Super Metrics are often regarded in the same way as Dynamic Types are in vRO (i.e. too difficult to use). However if you are familiar with vROPs metrics and you can use excel then creating a Super Metric should be easy!
The first question is why to use them? Lets take an example scenario.
Your boss has specified that he wants to know the average memory utilisation of VMs on a particular set of hosts and be able to trend this utilisation over time as well as alert on when a particular threshold is crossed.
To satisfy these requirements we need to know the average memory utilisation for all the VMs on a vSphere host. If we have this metric then the rest is easy (custom dashboards, symptoms and alerts). The problem we have is that there is no metric available at the host level that will give us this information (we have total utilisation but not averaged across virtual machines). This is a prime candidate for a Super Metric!
Creating the Super Metric
Before we do anything with Super Metrics we first need to identify the name of the standard metric(s) that we need to use to form the Super Metric. It’s much easier if we do this first by looking at an example source object (a Virtual Machine) so that we can flip through all the metrics and output graphs that are available and locate those required.
In this case the “Utilization (KB)” metric looks to be what we need.
Now we can start the process of creating the Super Metric from the “Administration” tab and under “Configuration”.
The first thing we need to do is give our Super Metric a name that identifies what the metric is for to enable users to know what it does and when to use it. We also need to decide what sort of formula we need to put together to calculate our metric. We know from our example requirements that it needs to be an average across multiple values so our function will be “avg”.
Just like any other formula, we need to use brackets to contain the information of what we are going to average. These are added from the “Operators” menu.
Once our brackets are in place we can place the cursor in between them. This means that whatever we do next will be placed within the brackets. Our source metric is on a Virtual Machine object so we need to locate that metric by selecting that object type.
When we find the “Utilization (KB)” metric it can be double clicked on to add it into our formula. It is automatically added with a “depth=1” value on the end of the formula which means it will be assigned to one object above a virtual machine.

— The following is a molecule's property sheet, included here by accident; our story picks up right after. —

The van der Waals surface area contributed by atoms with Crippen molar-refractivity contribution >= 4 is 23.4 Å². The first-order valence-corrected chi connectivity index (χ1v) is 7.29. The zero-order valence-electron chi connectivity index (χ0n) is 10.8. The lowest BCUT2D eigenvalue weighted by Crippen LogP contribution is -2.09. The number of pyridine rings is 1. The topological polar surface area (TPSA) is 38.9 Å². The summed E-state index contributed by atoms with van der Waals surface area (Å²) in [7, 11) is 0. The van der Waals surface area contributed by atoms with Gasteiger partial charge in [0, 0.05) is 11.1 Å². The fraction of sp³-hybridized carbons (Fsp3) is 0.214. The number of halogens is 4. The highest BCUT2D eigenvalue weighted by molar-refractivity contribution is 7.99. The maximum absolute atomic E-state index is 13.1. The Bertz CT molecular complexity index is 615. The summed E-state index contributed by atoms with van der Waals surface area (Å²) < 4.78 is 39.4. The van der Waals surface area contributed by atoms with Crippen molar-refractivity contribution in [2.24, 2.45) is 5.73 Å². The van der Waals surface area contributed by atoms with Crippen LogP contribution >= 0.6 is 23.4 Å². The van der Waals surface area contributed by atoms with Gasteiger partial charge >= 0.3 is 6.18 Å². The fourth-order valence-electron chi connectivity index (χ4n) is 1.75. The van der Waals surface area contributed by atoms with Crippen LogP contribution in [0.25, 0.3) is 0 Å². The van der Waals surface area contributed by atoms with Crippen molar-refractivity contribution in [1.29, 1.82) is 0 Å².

Lets explain this. If you want to know the average value of a metric across a number of objects you need to think where this metric needs to be displayed from. We want the metric on each host but equally you might decide to add it to the compute cluster instead in which case your depth would be “2” as a Virtual Machine object is 2 levels below a cluster (see below).
You can also use the “THIS” button if you are creating a Super Metric that is taking data from a metric of the input object, rather than the input objects child objects.
Once we are happy with the formula and depth it is always advisable to use the preview button and select an object to validate the formula is working and displaying what you expect it to. We want this Super Metric to be applied to the “Host System” object so we preview it based on the same object type.
If everything is as expected then the Super Metric can be saved.
Although our Super Metric has been created it hasn’t been attached to an object type yet. We’ve defined within the metric what it should be used on and what detail should be used for the formula but now we need to create the association with the source object, in this case the “Host System” object. We do this using the “Object Types” plus icon in the bottom half of the Super Metrics screen.
Using the Super Metric
Once the Super Metric has been defined and associated to the object type we need to tell vROPs where to use it. Just like any other metric, we do this via “Policies” by editing the required policy before locating our Super Metric and enabling it. If we have multiple policies that are in use for different vCenter instances then we need to edit the policy that covers the correct host servers.
Once the policy is saved then vROPs will start collecting data and calculating the information required to compute the metric. The Super Metric will NOT display against the chosen source object type until one data collection has been completed.
After several data collections the graphs for the metric will start to populate with meaningful information.
Now we have the Super Metric and it is providing data we can use it for any symptoms, alerting and custom dashboards we desire.
There are many other functions and operators available to perform a variety of more complex computations. Hopefully this has provided an insight into what is possible.